Milk Alternatives Don’t Always Measure Up to Milk


Kurt Olsen

When consuming soy, oat, or almond milk, it is essential to note that these alternatives may not provide the same nutrients as cow’s milk.

A recent analysis of over 200 plant-based milk alternatives revealed that only a few contain comparable calcium, vitamin D, and protein levels in cow’s milk.

A recent study by the University of Minnesota revealed that only 12% of the plant-based milk alternatives examined contained comparable or higher levels of calcium, vitamin D, and protein when compared to cow’s milk.

Abigail Johnson, the associate director of the University’s School of Public Health Nutrition Coordinating Center, emphasized that these findings indicate that many plant-based milk alternatives are not nutritionally equivalent to cow’s milk. She suggested that consumers should seek plant-based alternatives that list calcium and vitamin D as ingredients and consider incorporating other sources of these nutrients into their diets.

The 2020-2025 Dietary Guidelines for Americans have identified calcium and vitamin D as nutrients of public health concern due to underconsumption.

The researchers aimed to expand the database of milk alternatives in the Nutrition Coordinating Center, which currently includes approximately 19,000 foods.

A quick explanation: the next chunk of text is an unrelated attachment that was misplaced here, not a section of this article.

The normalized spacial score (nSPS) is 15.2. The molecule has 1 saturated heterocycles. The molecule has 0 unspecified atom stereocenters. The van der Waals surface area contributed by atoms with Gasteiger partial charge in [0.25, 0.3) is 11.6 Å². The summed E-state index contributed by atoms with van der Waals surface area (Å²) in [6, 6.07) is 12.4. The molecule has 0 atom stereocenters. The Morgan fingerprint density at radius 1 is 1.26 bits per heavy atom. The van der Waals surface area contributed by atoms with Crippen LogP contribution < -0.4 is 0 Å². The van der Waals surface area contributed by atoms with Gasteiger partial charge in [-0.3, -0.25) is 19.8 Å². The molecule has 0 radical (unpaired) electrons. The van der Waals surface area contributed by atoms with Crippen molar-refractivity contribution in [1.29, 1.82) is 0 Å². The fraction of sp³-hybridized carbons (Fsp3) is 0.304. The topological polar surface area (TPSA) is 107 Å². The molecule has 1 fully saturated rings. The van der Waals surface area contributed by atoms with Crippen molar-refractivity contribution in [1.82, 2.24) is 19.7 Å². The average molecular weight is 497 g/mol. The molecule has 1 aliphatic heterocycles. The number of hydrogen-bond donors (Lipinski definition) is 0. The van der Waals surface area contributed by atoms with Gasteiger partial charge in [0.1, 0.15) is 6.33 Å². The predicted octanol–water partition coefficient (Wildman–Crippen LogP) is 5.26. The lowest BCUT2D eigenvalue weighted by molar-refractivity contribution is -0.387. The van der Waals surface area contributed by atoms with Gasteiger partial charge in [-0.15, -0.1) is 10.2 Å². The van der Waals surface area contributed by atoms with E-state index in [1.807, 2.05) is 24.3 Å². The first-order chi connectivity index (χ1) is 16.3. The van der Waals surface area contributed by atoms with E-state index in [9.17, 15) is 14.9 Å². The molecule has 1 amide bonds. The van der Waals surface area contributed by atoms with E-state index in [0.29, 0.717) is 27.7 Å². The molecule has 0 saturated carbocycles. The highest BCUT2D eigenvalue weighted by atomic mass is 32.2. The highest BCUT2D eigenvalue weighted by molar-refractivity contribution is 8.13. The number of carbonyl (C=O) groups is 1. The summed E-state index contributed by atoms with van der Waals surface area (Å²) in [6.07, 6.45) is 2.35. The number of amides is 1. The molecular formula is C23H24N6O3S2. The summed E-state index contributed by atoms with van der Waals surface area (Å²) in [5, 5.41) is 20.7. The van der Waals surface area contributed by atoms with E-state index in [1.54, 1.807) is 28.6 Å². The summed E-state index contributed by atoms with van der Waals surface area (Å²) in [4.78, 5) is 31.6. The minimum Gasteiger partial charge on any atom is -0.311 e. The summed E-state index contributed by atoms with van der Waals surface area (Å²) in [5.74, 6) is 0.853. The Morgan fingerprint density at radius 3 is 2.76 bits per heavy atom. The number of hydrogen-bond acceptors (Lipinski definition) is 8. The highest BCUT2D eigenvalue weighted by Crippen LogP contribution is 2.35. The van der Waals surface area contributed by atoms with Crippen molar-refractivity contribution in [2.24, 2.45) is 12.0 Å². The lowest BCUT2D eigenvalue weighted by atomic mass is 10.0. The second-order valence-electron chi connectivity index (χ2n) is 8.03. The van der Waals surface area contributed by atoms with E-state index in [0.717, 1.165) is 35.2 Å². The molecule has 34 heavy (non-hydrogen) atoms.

The study analyzed nutrition and ingredient information from labels of 233 plant-based milk alternative products from 23 manufacturers. A nutrient calculation program was used to estimate the complete nutrient profile and compare the nutritional content of different products within categories and against cow’s milk.

The study found that only 28 plant-based alternatives had similar or higher calcium, vitamin D, and protein levels than dairy milk.

Nearly two-thirds of the products studied were made from almonds, oats, or soy.

About 170 plant-based milk alternatives were fortified with calcium and vitamin D, similar to the fortification levels found in dairy milk.

The median protein content was 2 grams per 240 milliliters of liquid, ranging from 0 to 12 grams. Approximately 16% of the milk alternatives had protein levels equal to or greater than the 8 grams per 240 milliliters found in cow’s milk. Milk made from soybeans or peas tended to have higher protein content.

The researchers plan to investigate and compare other nutrients between cow’s milk and plant-based milk, such as fiber.

It is important to note that these findings were presented at a meeting of the American Society for Nutrition and should be considered preliminary until published in a peer-reviewed journal.

Contact Us

For more information or to make comments and suggestions, please contact:
Kurt Olsen
Dairy Development Coordinator, Missouri Department of Agriculture
Phone: (573) 291-5704
E-mail: [email protected]